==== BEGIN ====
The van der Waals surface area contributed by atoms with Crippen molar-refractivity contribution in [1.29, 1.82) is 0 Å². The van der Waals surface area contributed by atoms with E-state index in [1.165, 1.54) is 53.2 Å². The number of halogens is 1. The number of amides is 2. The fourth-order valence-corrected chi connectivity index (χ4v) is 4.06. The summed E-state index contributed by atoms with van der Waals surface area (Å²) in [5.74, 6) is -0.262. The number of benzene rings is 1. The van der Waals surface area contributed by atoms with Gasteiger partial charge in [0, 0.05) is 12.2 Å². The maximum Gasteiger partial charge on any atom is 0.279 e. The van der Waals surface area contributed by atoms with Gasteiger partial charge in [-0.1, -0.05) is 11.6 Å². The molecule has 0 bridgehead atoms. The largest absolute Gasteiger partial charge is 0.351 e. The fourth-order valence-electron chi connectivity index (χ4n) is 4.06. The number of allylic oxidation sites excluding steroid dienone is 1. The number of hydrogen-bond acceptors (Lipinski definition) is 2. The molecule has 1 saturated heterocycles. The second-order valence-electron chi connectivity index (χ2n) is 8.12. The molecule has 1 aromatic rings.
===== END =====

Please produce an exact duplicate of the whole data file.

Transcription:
The van der Waals surface area contributed by atoms with Crippen molar-refractivity contribution in [1.29, 1.82) is 0 Å². The van der Waals surface area contributed by atoms with E-state index in [1.165, 1.54) is 53.2 Å². The number of halogens is 1. The number of amides is 2. The fourth-order valence-corrected chi connectivity index (χ4v) is 4.06. The summed E-state index contributed by atoms with van der Waals surface area (Å²) in [5.74, 6) is -0.262. The number of benzene rings is 1. The van der Waals surface area contributed by atoms with Gasteiger partial charge in [0, 0.05) is 12.2 Å². The maximum Gasteiger partial charge on any atom is 0.279 e. The van der Waals surface area contributed by atoms with Gasteiger partial charge in [-0.1, -0.05) is 11.6 Å². The molecule has 0 bridgehead atoms. The largest absolute Gasteiger partial charge is 0.351 e. The fourth-order valence-electron chi connectivity index (χ4n) is 4.06. The number of allylic oxidation sites excluding steroid dienone is 1. The number of hydrogen-bond acceptors (Lipinski definition) is 2. The molecule has 1 saturated heterocycles. The second-order valence-electron chi connectivity index (χ2n) is 8.12. The molecule has 1 aromatic rings.